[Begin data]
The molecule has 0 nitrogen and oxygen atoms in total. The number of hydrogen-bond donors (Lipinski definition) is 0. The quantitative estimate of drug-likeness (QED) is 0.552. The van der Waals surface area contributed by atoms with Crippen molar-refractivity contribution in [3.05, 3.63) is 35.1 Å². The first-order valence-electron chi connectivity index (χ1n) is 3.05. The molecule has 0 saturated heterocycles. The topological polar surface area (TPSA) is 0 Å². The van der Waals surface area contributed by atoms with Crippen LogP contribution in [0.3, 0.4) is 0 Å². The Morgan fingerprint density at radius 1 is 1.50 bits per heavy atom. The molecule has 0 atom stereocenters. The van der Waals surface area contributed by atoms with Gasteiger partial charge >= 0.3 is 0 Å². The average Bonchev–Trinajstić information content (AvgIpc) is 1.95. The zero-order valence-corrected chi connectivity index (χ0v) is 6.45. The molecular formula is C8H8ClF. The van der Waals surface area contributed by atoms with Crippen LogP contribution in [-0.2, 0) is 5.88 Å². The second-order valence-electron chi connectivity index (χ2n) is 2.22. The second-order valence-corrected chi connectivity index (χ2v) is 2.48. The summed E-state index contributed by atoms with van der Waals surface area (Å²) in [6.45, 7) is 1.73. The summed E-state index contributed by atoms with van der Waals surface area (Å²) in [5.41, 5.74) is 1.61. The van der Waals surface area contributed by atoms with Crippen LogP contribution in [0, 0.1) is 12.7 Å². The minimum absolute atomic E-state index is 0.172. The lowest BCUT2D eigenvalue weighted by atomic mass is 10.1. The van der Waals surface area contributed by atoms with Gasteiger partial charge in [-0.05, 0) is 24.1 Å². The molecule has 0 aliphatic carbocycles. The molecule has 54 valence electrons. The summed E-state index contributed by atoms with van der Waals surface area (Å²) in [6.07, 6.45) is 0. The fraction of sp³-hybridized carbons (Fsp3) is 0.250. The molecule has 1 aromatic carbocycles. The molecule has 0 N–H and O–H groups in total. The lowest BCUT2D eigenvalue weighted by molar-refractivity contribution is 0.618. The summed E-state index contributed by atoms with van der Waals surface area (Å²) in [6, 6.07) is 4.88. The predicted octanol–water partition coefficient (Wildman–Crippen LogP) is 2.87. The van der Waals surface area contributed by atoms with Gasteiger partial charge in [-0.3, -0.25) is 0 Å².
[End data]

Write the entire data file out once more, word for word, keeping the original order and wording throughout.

The molecule has 0 nitrogen and oxygen atoms in total. The number of hydrogen-bond donors (Lipinski definition) is 0. The quantitative estimate of drug-likeness (QED) is 0.552. The van der Waals surface area contributed by atoms with Crippen molar-refractivity contribution in [3.05, 3.63) is 35.1 Å². The first-order valence-electron chi connectivity index (χ1n) is 3.05. The molecule has 0 saturated heterocycles. The topological polar surface area (TPSA) is 0 Å². The van der Waals surface area contributed by atoms with Crippen LogP contribution in [0.3, 0.4) is 0 Å². The Morgan fingerprint density at radius 1 is 1.50 bits per heavy atom. The molecule has 0 atom stereocenters. The van der Waals surface area contributed by atoms with Gasteiger partial charge >= 0.3 is 0 Å². The average Bonchev–Trinajstić information content (AvgIpc) is 1.95. The zero-order valence-corrected chi connectivity index (χ0v) is 6.45. The molecular formula is C8H8ClF. The van der Waals surface area contributed by atoms with Crippen LogP contribution in [-0.2, 0) is 5.88 Å². The second-order valence-electron chi connectivity index (χ2n) is 2.22. The second-order valence-corrected chi connectivity index (χ2v) is 2.48. The summed E-state index contributed by atoms with van der Waals surface area (Å²) in [6.45, 7) is 1.73. The summed E-state index contributed by atoms with van der Waals surface area (Å²) in [5.41, 5.74) is 1.61. The van der Waals surface area contributed by atoms with Crippen LogP contribution in [0, 0.1) is 12.7 Å². The minimum absolute atomic E-state index is 0.172. The lowest BCUT2D eigenvalue weighted by atomic mass is 10.1. The van der Waals surface area contributed by atoms with Gasteiger partial charge in [-0.05, 0) is 24.1 Å². The molecule has 0 aliphatic carbocycles. The molecule has 54 valence electrons. The summed E-state index contributed by atoms with van der Waals surface area (Å²) in [6.07, 6.45) is 0. The fraction of sp³-hybridized carbons (Fsp3) is 0.250. The molecule has 1 aromatic carbocycles. The molecule has 0 N–H and O–H groups in total. The lowest BCUT2D eigenvalue weighted by molar-refractivity contribution is 0.618. The summed E-state index contributed by atoms with van der Waals surface area (Å²) in [6, 6.07) is 4.88. The predicted octanol–water partition coefficient (Wildman–Crippen LogP) is 2.87. The van der Waals surface area contributed by atoms with Gasteiger partial charge in [-0.3, -0.25) is 0 Å².